Radical Transparency: How do I work this?

One of the issues I’ve struggled with in my research is how to combat the inherent bias involved in media critique, especially when the media critique so heavily involves play, which is an inherently personal thing. It’s been an issue in every step of the process.

  • How do I select games that adequately cover representations of archaeologists?
  • What constitutes a representation?
  • Do I just analyze games where the protagonist explicitly calls themselves an archaeologist?
  • What about games where someone else calls them an archaeologist?
  • What about games where they aren’t called an archaeologist but they’re clearly taking on a role that involves heritage management, or mismanagement?
  • Do I privilege games for analysis by time period, by content, or by hardware?
  • What about games that appear on multiple generations of hardware, or at multiple times?
  • Should whether or not the game has an active community play a role in its selection?
  • What constitutes an active community?

The answer to any of those questions cannot be any variation on, “Because I’m the researcher, it’s my project, and I know best.” That isn’t good enough in any sort of scientific endeavor, and it’s an easy crutch to lean on when working with “popular” media that leads to bad analysis. I’ve struggled with how to handle this concern.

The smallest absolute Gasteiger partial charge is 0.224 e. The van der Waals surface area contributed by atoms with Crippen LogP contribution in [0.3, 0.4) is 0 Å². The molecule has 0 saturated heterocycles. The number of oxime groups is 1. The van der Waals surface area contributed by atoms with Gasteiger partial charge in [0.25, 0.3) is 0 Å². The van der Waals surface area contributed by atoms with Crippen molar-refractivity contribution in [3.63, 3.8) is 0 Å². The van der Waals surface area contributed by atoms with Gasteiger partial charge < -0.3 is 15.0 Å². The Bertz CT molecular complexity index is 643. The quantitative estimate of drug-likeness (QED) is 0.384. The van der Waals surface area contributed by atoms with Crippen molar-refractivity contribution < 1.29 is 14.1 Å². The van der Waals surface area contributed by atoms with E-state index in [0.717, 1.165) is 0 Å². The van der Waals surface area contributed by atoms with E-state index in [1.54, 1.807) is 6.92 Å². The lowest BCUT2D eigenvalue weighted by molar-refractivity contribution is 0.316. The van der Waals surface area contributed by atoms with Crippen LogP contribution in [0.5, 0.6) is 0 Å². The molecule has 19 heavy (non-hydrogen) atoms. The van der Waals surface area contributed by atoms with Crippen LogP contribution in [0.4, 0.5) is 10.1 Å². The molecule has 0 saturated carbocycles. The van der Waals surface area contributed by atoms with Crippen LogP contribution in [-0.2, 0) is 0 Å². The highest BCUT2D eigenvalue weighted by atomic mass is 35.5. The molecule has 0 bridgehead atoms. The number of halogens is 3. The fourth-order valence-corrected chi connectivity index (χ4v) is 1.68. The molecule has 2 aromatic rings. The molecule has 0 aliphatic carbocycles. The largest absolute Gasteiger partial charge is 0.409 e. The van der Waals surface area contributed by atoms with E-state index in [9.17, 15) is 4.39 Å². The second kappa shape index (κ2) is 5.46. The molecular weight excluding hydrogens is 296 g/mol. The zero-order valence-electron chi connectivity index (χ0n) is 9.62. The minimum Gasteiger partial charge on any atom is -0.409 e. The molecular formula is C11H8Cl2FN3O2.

For my part, I’m working within a system of radical transparency. As defined by Morgan and Eve, radical transparency is, “…revealing the process of the construction of knowledge and thereby decentralising the power inherent in interpretation.”

My practical interpretation of radical transparency means that each of the questions above needs to be answered in a way that shows how that answer was reached, in venues that allow for input, critique, and consultation on the process. It’s my dissertation, and ultimately I have to be responsible for the final product, but the process of how I get there should be visible along the way, as well as within the final product itself.

So watch this space. This is going to be messy.

Input into my dissertation process, as practiced by my dog.
Input into my dissertation process, as practiced by my dog. This type of input is not available to (or welcome from) the public.



Morgan, C. and Eve, S., 2012. DIY and digital archaeology: what are you doing to participate?. World Archaeology, 44(4), pp.521-537.